It’s a basic human desire to want a roof over your head. But these unfortunate homeowners now have more than one, as they find themselves living under a bridge. The house is located beneath the Allmendstrasse overpass in Switzerland. And the residents are hemmed in by passing traffic on all sides thanks to a road out the front, too, for that all-important rush hour surround sound. Still, maybe the bridge shaved some time off their commute?

Image: AverageHouseCat

9. Keeping their home and their morals intact

When a developer wanted to build row upon row of luxury villas in Suzhou, China, one resident refused. The neighboring community clearly didn’t have such strong objections, as the little house is now a last bastion of opposition.

Image: DNAinfo/Leslie Albrecht via Wired New York

8. Slim pickings


Mary Cook’s New York home is nowadays squeezed in between two more modern – and far larger – buildings. Upon her death, the house became the Uptown Gallery, showcasing famous artworks. Then, in 1941 it was divided into separate condos. Nowadays, the plucky building still stands tall, if only figuratively.

Image: HamsterOnAGoat

7. Playing dirty

Mrs Wu Ping reportedly didn’t have a choice in the matter; developers essentially tried to dig her out of her house in Chongqing, China. She had just completed renovations on her home but then faced the prospect of relocation. A powerful visual symbol of resistance, this marooned residence has subsequently raised eyebrows both nationally and internationally, thanks to Wu Ping’s willingness to talk to the media.

Image: Reading Tom

6. Digging in their heels


The Speigelhalters wouldn’t sell their jeweler’s on Mile End Road in London, England. So the developers started construction anyway, in the hope that the store’s owners would give in eventually. But they never did, and as a result the architects had to incorporate the shop into the building’s botched design. The Speigelhalters played the long game, and when they finally left in 1982, the premises became a liquor store. However, the store is reportedly scheduled for demolition.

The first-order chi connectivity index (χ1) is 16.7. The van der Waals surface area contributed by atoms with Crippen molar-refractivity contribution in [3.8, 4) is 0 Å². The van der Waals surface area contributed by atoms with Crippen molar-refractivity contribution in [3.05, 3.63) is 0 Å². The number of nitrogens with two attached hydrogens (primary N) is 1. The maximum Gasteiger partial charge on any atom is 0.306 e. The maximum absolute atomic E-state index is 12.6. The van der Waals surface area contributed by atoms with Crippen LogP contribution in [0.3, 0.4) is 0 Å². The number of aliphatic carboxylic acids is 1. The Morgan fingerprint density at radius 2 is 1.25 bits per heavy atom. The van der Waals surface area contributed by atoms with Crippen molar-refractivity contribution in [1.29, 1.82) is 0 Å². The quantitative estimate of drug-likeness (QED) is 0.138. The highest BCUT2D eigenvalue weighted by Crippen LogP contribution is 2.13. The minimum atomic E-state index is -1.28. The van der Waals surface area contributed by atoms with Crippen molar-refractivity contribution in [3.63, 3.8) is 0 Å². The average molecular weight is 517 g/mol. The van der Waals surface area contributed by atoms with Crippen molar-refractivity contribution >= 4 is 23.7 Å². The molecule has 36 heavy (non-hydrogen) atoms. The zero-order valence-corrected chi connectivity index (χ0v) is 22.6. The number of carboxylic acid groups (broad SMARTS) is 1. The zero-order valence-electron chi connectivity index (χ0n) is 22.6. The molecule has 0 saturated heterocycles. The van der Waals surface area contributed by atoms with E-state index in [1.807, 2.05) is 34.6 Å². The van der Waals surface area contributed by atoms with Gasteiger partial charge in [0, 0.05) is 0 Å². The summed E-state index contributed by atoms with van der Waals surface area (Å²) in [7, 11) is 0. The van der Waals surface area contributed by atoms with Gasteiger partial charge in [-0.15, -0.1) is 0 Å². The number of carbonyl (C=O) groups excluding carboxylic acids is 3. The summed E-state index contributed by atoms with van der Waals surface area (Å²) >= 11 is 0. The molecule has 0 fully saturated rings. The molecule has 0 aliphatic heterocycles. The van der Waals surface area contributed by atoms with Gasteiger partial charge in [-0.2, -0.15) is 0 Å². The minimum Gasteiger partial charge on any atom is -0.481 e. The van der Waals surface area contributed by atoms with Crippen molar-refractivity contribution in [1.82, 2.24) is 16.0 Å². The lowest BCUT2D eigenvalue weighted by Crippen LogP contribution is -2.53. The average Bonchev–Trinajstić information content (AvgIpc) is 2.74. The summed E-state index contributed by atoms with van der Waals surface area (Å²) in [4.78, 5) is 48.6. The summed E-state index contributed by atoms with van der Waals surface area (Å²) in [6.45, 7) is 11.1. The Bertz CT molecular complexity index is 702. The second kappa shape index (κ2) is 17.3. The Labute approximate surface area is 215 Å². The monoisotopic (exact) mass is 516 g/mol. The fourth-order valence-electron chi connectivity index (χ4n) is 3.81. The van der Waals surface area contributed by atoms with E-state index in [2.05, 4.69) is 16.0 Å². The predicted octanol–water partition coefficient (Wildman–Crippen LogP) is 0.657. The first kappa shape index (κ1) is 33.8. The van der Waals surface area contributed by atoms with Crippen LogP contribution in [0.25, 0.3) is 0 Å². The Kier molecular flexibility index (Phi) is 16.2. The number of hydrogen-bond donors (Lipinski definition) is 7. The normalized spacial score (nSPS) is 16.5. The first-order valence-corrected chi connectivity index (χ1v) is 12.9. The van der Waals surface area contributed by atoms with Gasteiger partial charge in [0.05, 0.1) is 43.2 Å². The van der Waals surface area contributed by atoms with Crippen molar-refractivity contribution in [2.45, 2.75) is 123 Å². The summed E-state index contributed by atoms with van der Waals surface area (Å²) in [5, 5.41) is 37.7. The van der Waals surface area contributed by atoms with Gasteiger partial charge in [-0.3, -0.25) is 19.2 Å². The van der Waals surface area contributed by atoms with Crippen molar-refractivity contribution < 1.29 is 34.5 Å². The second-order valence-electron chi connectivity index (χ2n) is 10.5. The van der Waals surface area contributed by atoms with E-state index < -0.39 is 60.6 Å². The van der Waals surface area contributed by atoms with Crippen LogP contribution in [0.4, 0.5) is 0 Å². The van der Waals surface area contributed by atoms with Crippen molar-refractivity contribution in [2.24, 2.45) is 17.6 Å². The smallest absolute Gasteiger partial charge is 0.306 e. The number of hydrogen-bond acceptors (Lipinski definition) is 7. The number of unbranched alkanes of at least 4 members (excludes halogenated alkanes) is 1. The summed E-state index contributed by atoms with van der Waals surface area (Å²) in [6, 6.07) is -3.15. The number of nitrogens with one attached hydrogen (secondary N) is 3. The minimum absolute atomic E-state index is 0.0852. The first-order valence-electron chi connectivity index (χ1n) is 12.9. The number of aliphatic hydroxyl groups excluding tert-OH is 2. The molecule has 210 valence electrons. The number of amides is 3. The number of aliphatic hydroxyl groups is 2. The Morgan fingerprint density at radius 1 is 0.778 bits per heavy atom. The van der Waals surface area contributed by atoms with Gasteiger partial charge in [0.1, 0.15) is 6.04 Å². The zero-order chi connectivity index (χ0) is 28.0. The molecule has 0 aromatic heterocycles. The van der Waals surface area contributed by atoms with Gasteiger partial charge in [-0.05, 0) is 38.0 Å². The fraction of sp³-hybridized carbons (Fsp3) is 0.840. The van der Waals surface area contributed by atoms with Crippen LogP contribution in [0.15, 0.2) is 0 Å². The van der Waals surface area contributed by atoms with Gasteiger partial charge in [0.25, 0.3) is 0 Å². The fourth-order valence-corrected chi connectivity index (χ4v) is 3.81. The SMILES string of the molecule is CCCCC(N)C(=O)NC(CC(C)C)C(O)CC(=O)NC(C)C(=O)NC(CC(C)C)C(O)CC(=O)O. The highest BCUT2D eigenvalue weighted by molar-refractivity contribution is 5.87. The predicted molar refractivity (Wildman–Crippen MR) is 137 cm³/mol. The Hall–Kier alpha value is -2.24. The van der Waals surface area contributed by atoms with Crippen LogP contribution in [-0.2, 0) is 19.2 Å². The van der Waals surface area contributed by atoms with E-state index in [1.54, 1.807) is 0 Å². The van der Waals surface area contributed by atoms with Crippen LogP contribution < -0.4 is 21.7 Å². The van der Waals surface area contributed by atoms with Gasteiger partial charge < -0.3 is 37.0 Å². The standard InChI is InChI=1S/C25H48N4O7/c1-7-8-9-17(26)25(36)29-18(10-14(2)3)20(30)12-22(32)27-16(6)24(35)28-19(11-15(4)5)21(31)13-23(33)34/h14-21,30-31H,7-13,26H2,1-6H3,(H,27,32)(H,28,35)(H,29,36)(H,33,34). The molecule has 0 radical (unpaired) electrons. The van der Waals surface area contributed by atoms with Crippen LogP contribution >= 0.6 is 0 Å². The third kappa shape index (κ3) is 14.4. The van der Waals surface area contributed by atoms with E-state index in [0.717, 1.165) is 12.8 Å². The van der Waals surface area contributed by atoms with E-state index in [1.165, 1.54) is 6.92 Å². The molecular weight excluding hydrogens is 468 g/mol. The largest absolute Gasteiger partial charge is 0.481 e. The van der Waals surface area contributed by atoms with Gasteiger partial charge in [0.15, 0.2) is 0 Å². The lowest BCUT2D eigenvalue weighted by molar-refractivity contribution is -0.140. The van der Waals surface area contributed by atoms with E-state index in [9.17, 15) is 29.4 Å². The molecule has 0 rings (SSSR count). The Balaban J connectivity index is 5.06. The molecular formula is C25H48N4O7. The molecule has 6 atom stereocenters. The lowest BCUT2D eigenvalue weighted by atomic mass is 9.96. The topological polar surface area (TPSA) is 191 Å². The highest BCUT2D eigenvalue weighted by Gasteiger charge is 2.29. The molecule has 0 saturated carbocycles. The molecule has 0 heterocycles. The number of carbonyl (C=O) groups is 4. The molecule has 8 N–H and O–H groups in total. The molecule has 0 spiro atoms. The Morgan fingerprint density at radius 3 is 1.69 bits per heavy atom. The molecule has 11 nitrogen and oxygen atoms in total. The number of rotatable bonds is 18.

Image: Gulf News

5. Island view included

The tiny figure in the bottom right of the above image is Zhao Xing, who is collecting dirty water by his home – or what’s left of it. This Chinese nail house in Kunming is unique in that it is now surrounded by a muddy moat, apparently created by those who wish to force the family to leave.

Image: Gulf News

4. Small and stuck in the past


When the movement to modernize swept Nanning, China, one homeowner didn’t accept the money offered. As a result, their property is now situated right in the middle of a road, with buildings rising up around it. It’s an image that highlights a clash of cultures and the stark realities of urbanization.

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3. Even in death

This tomb in Taiyuan, China, is not an example of a “nail house,” but a “nail grave.” For one family, their ancestors’ final resting place was perhaps, well, not so final. The family have fought for the rights of their deceased relatives, eventually agreeing with authorities that the graves will be relocated. And they have even consulted a feng shui expert to ascertain the best day to move.

Image: Vuntú guru

2. A runway runs through it


This Japanese family have kept hold of their farm but now have an airport in their backyard. Narita was once a farming community with more than 1,000 residents. But when some decided to stay put, the authorities became aggressive, even enlisting the police to use physical force in order to remove families. The airport opened in 1978, but more than a dozen people had lost their lives in the fight to stay on their own land. And during the ensuing years, another runway has been added, encroaching ever further on the farmland.

Image: Mike Strand

1. There are some things that money can’t buy

Macy’s wanted to buy this crucial corner for their flagship New York department store in the early 1900s. But apparently their business rivals, who wished to retain the title of the world’s largest store themselves, asked a neighbor to purchase the lot so that Macy’s wouldn’t rob them of the honor. It didn’t work, though, and Macy’s just built around it instead. Macy’s later reached an agreement with the owners to begin advertising on the 5-story building, which is a workaround of sorts.